Charlize Theron has played it all, from post-apocalyptic warriors to Fast & Furious foes. Like most actors, Theron finds the humanity in her characters, no matter their sins. That proved daunting when she portrayed Aileen Wuornos, the woman who killed at least six men before dying via lethal injection in 2002. Theron won an Oscar for that performance, a role requiring her to dramatically alter her beautiful visage. It’s a safe bet she doesn’t regret bringing Wuornos’ story to life.



Many people who watch the top-rated Fox News Channel believe that its viewership is composed entirely of conservatives with no one from the left side of the political aisle there to keep its audience “fair and balanced.” That’s not the perspective of Jessica Tarlov, a “progressive” contributor who regularly participates in FNC programs ranging from the weeknight Hannity show to the noontime Outnumbered series in which “one lucky guy” discusses current issues with four female participants.



YouTube defines itself as an “open video platform,” where videos that don’t break the rules are free to flourish. But a new blog from the company contradicts its own statement. “The Fours Rs of Responsibility, Part 2” detailed the 30 changes YouTube made to its algorithms in the last year in order to promote what it labelled “authoritative news” and to demote “borderline content.”



Following former New York Mayor Michael Bloomberg throwing his hat into the 2020 Democratic presidential race, Bloomberg News was rightly dragged when they announced they would be hands-off with their founder and his Democratic rivals, while continuing to grill President Trump. The move was almost universally panned, with the media beat Sunday shows on both CNN and Fox News criticizing the Bloomberg News. Although, some tougher than others.



The broadcast networks (ABC, CBS, and NBC) dedicated almost three and a half minutes (3:28) of their Thanksgiving eve newscasts to hyperventilating about whether or not high winds would keep the balloons in the Macy’s Thanksgiving Day Parade grounded. Meanwhile, the economic growth numbers from the summer were out and showed more positive news. NBC Nightly News was the only newscast to mention the growth, but they quickly dismissed it in favor of fretting over the trade war with China.



On Fox's The Five on Tuesday, co-host Greg Gutfeld launched into a monologue about how comedians are swearing off performing on college campuses. The latest to walk away is Saturday Night Live cast member Pete Davidson, who "many people" -- to use NBC News argot -- think isn't the least bit hilarious. 



On Monday morning, CNN and MSNBC missed an easy lay-up that would have reinforced their love for America and our military. Instead, they refused to carry live the public portion of a White House event honoring Conan, the Belgian Malinois dog who became famous for their heroism during the October 26 raid that killed ISIS leader Abu Bakr al-Baghdadi. In CNN’s case, the Jeffrey Zucker-led network’s hatred for Trump led them to not even acknowledge that the event took place during Inside Politics and since then (as of this blog’s publication).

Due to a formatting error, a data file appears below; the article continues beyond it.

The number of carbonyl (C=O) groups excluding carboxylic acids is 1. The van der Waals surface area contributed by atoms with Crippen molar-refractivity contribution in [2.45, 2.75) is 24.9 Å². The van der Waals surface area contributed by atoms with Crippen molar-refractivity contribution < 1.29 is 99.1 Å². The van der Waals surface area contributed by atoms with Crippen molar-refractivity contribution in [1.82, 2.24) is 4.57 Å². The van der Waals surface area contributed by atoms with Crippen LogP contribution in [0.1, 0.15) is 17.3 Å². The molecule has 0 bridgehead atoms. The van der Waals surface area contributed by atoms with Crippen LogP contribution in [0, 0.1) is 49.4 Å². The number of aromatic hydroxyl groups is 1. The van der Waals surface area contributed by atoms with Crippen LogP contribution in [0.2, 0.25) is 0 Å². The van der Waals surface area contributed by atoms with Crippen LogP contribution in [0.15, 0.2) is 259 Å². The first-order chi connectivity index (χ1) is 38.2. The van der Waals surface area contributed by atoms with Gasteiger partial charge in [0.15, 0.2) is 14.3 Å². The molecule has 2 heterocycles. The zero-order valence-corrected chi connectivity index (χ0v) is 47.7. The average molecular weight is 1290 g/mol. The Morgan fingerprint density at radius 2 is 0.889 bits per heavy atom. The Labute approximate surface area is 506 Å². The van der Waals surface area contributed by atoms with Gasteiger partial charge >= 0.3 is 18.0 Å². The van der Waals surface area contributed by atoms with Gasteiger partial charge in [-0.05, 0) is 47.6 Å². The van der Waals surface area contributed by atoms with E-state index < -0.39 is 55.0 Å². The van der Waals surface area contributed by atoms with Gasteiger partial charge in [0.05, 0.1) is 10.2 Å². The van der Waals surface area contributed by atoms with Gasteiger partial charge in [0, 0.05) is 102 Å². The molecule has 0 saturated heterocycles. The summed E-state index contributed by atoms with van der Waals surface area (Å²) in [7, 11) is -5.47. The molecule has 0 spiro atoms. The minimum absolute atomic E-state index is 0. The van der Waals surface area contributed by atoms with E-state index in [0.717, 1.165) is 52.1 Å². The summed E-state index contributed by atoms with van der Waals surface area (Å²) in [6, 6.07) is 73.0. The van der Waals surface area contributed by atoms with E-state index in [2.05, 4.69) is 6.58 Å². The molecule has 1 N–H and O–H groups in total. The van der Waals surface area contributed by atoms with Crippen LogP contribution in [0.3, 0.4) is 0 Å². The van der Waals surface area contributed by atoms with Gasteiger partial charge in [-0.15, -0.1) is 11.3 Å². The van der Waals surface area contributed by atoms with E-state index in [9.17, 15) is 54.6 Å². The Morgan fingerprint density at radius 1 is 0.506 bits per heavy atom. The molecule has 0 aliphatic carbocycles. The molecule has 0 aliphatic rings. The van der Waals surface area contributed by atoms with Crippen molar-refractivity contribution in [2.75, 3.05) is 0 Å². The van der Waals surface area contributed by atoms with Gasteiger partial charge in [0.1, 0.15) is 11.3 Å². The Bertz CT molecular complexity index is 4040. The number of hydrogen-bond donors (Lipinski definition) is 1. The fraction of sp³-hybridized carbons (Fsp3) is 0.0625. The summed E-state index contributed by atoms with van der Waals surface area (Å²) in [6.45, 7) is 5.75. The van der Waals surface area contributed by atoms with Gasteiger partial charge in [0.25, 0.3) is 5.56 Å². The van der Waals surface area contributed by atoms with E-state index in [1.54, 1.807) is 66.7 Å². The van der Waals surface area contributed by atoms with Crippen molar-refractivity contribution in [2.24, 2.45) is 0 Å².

On Fox and Friends Saturday, the weekend anchors showcased Democratic presidential candidate Elizabeth Warren getting caught on tape lying about whether one of her children attended private school while speaking with a pro-school choice protester.



How paranoid were the Nixon-hating TV networks during Watergate? Far enough out there that, according to liberal former ABC correspondent Carole Simpson, they feared that instead of resigning, President Nixon would announce a military coup supporting him. Appearing on Joy Reid's MSNBC show this morning, Simpson said that during Nixon's televised address to the nation of August 8, 1974, in which he announced his resignation: "people weren't sure that he wasn't -- the camera wouldn't pull back on Nixon and he’d be surrounded by the Joint Chiefs of Staff, saying he’s going to take over the government. The networks were really thinking something like that may happen."



There they go again. Over here at NewsBusters, Tim Graham has written this latest about the Committee to Protect Journalists and its recent dinner hosted by ex-Fox newser Shep Smith. The story comes complete with a link to Michael Grynbaum’s piece on this CPJ event in The New York Times.



The Democrats’ star witness Tuesday for President Trump’s impeachment hearing has threatened legal action if Fox News does not retract an opinion segment that was critical of him from a few weeks ago. Lt. Col. Alexander Vindman sent a letter through his lawyer to the news network saying they were “liable for punitive damages” for “false and defamatory allegations it published about LTC Vindman, knowing they were false.”



In the aftermath of Secretary of State Mike Pompeo's announcement that the Donald Trump administration was essentially reversing the Barack Obama policy of declaring Israeli settlements as illegal, most of the dominant media have inaccurately claimed that Trump has reversed "decades" or "40 years" of U.S. policy on the matter.